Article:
Even though Ward did not formally study design, mechanics, or engineering and has no degree in higher education, he has intuitively allowed himself to be guided by his own natural perspective and opinion. “It has served me well,” he laughed. “Now I speak at those design and engineering schools! And now I think that’s my greatest asset as they almost train the individual perspective out of you.”
In his late teens, after having moved to California with his family, he started doing automotive restoration and design work as a hobby. Over time, he turned this first into one automotive business and then another.
In 1996, Ward and his wife created California-based TLC, a repair and restoration company for Toyota Land Cruisers.
However, Icon 4×4 is his primary focus today.
Icon revisits classic transportation design in a modern context. This can mean making a car from scratch that was brought to him “sketched on a napkin.” Or it could mean taking the shell of a magical vintage vehicle of distinction, engineering a modern chassis and other elements, and adding the “perverse” conveniences of modern cars while making sure these have no impact on the original aesthetics.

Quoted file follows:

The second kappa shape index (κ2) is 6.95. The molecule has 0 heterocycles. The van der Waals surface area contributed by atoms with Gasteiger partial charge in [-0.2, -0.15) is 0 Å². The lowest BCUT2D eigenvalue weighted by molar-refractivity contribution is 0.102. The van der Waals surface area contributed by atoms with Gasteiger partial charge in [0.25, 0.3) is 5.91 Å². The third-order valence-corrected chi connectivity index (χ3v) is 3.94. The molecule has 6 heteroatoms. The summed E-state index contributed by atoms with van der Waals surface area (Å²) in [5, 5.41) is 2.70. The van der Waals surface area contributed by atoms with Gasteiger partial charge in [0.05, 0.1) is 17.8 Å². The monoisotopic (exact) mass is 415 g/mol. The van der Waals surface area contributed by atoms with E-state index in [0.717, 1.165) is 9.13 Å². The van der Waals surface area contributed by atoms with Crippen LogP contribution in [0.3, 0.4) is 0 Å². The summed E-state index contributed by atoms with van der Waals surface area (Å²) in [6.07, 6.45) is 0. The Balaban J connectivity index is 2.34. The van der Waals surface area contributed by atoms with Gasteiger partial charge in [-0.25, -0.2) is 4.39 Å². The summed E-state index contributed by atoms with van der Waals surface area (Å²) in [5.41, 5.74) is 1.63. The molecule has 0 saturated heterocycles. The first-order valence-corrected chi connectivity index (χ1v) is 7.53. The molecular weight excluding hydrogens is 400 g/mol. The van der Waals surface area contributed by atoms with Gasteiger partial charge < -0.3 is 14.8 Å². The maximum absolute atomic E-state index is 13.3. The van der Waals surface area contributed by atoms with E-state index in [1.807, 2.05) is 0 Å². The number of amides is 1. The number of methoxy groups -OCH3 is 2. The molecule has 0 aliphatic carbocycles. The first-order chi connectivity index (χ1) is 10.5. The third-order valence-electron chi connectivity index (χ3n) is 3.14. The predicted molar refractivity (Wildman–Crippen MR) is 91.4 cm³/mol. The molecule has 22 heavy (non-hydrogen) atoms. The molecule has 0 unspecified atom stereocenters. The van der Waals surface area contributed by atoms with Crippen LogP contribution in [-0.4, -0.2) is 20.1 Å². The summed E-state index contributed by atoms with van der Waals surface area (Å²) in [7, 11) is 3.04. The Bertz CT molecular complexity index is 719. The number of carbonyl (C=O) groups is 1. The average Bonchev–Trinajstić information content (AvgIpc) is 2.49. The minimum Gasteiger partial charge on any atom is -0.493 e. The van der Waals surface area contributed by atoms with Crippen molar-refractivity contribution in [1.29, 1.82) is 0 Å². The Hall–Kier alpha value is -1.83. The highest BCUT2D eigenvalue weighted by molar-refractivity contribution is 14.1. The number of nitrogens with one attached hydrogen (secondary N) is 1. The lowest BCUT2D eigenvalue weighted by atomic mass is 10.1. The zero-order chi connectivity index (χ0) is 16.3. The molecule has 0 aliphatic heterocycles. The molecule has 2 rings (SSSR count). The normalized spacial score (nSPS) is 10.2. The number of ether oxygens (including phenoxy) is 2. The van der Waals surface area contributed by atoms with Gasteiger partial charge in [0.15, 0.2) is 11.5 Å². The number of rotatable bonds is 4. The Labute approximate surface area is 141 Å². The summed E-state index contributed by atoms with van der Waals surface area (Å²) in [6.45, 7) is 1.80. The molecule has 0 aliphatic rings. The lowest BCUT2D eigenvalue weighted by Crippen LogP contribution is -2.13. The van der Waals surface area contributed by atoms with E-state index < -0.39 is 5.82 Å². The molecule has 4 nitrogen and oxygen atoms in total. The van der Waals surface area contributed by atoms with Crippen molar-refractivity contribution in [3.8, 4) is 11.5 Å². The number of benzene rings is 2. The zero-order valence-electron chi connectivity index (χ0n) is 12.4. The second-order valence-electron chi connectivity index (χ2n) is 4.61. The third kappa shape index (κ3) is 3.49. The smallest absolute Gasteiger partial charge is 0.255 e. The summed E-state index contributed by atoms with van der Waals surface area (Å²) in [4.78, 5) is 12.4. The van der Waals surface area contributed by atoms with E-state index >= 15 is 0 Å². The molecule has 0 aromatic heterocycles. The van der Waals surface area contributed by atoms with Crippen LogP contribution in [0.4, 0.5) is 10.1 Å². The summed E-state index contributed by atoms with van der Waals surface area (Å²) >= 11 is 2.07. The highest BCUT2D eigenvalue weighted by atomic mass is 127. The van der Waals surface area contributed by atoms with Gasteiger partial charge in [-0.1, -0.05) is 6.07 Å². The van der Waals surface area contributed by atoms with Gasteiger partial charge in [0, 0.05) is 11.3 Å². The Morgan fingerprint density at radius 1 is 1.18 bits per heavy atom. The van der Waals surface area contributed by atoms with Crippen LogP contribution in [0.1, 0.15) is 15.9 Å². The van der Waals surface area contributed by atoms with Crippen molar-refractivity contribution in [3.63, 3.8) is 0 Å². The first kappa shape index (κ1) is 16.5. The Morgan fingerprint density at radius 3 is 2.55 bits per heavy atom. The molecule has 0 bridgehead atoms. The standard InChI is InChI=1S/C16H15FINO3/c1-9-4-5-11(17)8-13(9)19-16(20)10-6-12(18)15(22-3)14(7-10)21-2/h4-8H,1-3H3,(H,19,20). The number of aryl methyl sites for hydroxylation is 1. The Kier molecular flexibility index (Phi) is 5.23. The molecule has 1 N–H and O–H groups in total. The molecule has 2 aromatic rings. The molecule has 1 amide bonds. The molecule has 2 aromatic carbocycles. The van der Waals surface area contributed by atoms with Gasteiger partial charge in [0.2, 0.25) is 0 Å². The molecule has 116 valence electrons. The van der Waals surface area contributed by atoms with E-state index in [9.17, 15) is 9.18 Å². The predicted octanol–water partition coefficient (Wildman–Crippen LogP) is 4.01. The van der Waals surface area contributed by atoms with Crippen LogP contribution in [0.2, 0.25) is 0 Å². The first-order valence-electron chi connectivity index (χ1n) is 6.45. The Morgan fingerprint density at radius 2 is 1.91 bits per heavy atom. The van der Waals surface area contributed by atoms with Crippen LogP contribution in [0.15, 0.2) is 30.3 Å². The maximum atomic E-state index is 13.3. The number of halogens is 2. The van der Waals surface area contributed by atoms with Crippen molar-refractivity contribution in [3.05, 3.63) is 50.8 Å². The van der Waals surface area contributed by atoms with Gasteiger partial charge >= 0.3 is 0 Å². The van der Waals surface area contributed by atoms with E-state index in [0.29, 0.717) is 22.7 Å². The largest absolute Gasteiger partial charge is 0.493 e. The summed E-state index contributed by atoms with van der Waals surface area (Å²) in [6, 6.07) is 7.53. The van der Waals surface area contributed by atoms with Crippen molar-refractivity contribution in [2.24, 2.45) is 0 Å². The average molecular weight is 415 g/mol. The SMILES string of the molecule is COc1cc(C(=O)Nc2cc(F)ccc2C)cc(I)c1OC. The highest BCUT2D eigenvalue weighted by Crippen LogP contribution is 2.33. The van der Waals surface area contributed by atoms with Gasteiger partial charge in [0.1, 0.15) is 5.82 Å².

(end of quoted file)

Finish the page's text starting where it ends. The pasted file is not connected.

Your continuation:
“Production” models by Icon 4×4 can run from approximately $190,000 to $270,000, while one-off creations can start from $300,000 and head past $1 million.
“I seem to have a habit of turning my passions into businesses,” Ward summed up his two companies, who share a campus but maintain separate staff. “Having a ‘real’ job and sitting in some cubicle while my soul slowly dies is just so not my thing.”
And it’s the success of Icon 4×4 that has allowed him to consider really taking some of his watch ideas out of his head and putting them out on the market.
Watches have inspired his automotive designs
But before we head into the details of Ward’s premier watch, let’s delve a bit deeper into how watches have actually inspired his car designs.
“There’s two levels of that,” he explained. “A direct level and an indirect level.”